The TWIN PEAKS Character Series surveys eighty-two characters from the series Twin Peaks (1990-91) and the film Twin Peaks: Fire Walk With Me (1992) as well as The Missing Pieces (2014), a collection of deleted scenes from that film. A new character study will appear every weekday morning until the premiere of Showtime's new season of Twin Peaks on May 21, 2017. There will be spoilers for the original series and film.
Pinkle is a disaster of all trades, master of none, equipped with the belief that if he talks fast and frequently enough, he can bluff his way through.
Equipment salesman Mr. Pinkle attempts to install a “Port-O-Patient” lift/pulley, which will carry the comatose Leo Johnson around his room. It’s a ridiculous device and Pinkle can’t even figure out how to use it, to the annoyance of Bobby Briggs and Shelly Johnson, Leo’s caretakers. Finally Pinkle gets it working – only for the machine to swing him back and forth into the wall. He calls for help, but his potential customers are either out of earshot or uninterested in rescuing the poor sap.
Wednesday, March 22, 1989
Three weeks later, Pinkle arrives at the Great Northern in a new guise, as an environmental spokesman. Arriving with a stuffed pine weasel under his arm, Pinkle intends to argue on behalf of the endangered animal at an upcoming fashion show. He's discouraged when the MC, Dick Tremayne, argues that using a dead (and presumably hunted) animal to advocate for its preservation “represents the supreme incongruity.” That night, Pinkle appears with a live pine weasel – and the “helpless” beast proceeds to bite Dick’s nose and run amok through the room, destroying the entire setup and terrifying the audience while Pinkle flails uselessly onstage.
Sunday, March 26, 1989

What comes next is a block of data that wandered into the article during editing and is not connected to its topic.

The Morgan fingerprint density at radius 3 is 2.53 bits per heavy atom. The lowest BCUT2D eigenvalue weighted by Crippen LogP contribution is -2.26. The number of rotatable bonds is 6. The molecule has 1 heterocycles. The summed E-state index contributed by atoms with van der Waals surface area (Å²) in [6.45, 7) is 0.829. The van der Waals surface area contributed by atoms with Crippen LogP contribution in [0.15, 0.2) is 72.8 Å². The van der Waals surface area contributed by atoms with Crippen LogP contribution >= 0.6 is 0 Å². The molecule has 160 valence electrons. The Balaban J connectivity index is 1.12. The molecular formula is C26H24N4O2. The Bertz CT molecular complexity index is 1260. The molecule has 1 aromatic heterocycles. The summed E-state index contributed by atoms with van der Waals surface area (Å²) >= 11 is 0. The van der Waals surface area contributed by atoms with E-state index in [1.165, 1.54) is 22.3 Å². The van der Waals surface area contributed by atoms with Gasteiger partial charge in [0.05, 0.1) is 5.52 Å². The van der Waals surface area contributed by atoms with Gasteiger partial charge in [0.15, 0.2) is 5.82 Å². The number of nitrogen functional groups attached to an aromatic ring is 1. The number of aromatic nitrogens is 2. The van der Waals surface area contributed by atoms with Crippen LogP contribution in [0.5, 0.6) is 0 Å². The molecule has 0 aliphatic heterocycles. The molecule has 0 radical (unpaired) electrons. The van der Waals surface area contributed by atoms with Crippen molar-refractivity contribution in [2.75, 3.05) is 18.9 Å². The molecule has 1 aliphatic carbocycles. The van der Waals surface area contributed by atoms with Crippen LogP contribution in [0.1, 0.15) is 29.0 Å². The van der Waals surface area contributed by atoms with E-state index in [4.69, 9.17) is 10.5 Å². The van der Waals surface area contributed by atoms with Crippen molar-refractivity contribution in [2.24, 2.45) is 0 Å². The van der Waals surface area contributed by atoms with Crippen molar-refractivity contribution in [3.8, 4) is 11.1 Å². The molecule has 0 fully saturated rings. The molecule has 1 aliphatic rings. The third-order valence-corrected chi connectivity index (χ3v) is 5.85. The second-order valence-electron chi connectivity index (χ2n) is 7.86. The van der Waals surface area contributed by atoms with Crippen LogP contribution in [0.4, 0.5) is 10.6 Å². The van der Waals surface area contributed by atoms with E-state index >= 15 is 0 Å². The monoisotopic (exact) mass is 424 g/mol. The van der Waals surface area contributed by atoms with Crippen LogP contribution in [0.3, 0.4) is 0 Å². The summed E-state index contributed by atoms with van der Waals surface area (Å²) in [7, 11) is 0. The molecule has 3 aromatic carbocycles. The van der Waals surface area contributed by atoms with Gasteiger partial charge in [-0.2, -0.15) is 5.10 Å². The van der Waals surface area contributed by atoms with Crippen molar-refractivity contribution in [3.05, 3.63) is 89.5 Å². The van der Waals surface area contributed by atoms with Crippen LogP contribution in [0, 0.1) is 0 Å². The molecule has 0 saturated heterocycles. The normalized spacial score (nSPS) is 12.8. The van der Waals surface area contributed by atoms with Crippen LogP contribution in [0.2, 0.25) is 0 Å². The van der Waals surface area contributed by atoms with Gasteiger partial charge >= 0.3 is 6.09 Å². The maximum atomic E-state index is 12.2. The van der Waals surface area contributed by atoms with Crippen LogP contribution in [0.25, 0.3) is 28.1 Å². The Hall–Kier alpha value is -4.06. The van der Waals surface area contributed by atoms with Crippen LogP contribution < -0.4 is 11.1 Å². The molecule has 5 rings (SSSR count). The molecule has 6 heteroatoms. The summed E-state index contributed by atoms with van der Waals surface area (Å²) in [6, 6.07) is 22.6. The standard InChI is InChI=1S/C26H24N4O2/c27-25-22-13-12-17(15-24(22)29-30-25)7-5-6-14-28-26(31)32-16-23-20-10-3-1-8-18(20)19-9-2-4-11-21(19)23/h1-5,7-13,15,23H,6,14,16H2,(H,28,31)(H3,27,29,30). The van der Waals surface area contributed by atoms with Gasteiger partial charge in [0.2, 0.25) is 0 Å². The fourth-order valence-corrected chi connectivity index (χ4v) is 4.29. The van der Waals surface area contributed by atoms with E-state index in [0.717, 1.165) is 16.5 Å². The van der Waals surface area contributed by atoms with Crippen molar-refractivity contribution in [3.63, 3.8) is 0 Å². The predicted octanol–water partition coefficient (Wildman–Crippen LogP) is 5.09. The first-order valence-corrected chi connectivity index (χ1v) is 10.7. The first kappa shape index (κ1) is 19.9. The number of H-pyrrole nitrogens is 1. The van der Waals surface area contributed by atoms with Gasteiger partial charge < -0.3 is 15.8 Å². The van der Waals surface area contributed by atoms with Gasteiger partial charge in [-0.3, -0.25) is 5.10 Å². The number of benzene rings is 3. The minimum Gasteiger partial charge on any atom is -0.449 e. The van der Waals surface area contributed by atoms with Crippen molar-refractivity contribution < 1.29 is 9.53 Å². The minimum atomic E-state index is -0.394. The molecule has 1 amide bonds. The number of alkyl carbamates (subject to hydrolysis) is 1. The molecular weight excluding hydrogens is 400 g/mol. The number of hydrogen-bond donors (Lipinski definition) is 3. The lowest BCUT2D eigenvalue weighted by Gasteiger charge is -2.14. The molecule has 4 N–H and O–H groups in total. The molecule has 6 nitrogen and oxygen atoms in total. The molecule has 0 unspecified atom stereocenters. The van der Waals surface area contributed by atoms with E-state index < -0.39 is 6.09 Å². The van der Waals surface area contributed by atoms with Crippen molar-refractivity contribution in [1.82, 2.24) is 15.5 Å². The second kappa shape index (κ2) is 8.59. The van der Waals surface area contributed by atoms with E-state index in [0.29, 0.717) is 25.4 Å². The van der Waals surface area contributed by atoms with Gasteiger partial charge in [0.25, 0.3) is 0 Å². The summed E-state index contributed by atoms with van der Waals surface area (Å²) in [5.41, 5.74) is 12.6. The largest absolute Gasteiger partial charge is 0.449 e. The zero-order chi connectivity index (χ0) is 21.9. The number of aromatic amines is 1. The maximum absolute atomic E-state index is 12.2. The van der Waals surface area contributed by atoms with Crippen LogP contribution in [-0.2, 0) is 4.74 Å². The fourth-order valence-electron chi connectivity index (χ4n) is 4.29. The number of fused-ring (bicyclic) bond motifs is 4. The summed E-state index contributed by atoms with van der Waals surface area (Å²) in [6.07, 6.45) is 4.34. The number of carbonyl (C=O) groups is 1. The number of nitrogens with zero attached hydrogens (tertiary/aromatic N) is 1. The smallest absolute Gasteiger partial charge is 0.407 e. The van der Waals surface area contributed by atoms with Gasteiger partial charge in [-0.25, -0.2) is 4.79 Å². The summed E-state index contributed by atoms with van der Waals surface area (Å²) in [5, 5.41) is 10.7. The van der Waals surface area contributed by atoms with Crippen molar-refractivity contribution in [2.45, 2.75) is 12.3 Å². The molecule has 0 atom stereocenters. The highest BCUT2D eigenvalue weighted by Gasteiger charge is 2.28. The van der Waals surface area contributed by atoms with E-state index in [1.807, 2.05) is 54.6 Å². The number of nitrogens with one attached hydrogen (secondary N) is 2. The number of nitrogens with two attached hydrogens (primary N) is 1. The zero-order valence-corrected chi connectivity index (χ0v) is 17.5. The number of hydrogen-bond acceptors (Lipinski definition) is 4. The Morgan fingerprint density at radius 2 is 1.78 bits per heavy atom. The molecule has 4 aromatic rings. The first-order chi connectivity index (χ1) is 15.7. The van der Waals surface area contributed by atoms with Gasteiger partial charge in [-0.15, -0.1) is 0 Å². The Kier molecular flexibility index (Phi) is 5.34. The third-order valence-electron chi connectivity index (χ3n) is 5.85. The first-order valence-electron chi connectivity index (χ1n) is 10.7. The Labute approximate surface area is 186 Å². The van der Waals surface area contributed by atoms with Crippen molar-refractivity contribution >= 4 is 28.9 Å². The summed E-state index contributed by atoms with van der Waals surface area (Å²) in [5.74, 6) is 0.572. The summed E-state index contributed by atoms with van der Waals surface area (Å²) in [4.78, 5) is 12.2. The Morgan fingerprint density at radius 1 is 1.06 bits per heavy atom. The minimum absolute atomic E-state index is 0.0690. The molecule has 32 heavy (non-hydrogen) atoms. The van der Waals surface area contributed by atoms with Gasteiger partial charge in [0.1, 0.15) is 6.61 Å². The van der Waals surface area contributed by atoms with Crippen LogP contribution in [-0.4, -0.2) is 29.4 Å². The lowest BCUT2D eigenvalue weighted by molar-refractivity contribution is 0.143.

The following weekend, Pinkle is at the Road House with yet another role to play. This time he is the choreographer for the Miss Twin Peaks Pageant. Pinkle leers at the dancers, interspersing his incantations to “show a little more leg!” with ridiculous claims of artistic intention (“It’s a dance of nature, my friend, a celebration! Alright, girls, now turn around and bend forward, like a sapling…a sapling in the wind…”). That evening he watches the performance enthusiastically from the bar near the stage, prancing up and down and then randomly groping Margaret “The Log Lady” Lanterman. At one point he grasps for her and discovers she’s vanished, seemingly into thin air.
Characters Pinkle interacts with onscreen…
The Log Lady
Pinkle’s journeyDuring this month Pinkle holds three occupations (a fourth was cut from the series). This doesn’t seem like a character on a path – he’s leaping from lily pad to lily pad, intent on accomplishing the mission at hand (he rarely does). His only real line of development is the slow unveiling of a grotesque misogynist streak, first hinted when he mumbles in front of Shelly (herself a battered wife) “sometimes you gotta hit it hard – a machine is like a woman, we always say at the machine shop,” carrying through to his angry, horny tirade as a choreographer, and climaxing with his debased pawing of the horrified Log Lady, who literally has to shove him out of frame and then disappear to get away from his assault. He isn’t suited for any other job in town; maybe he should run for president?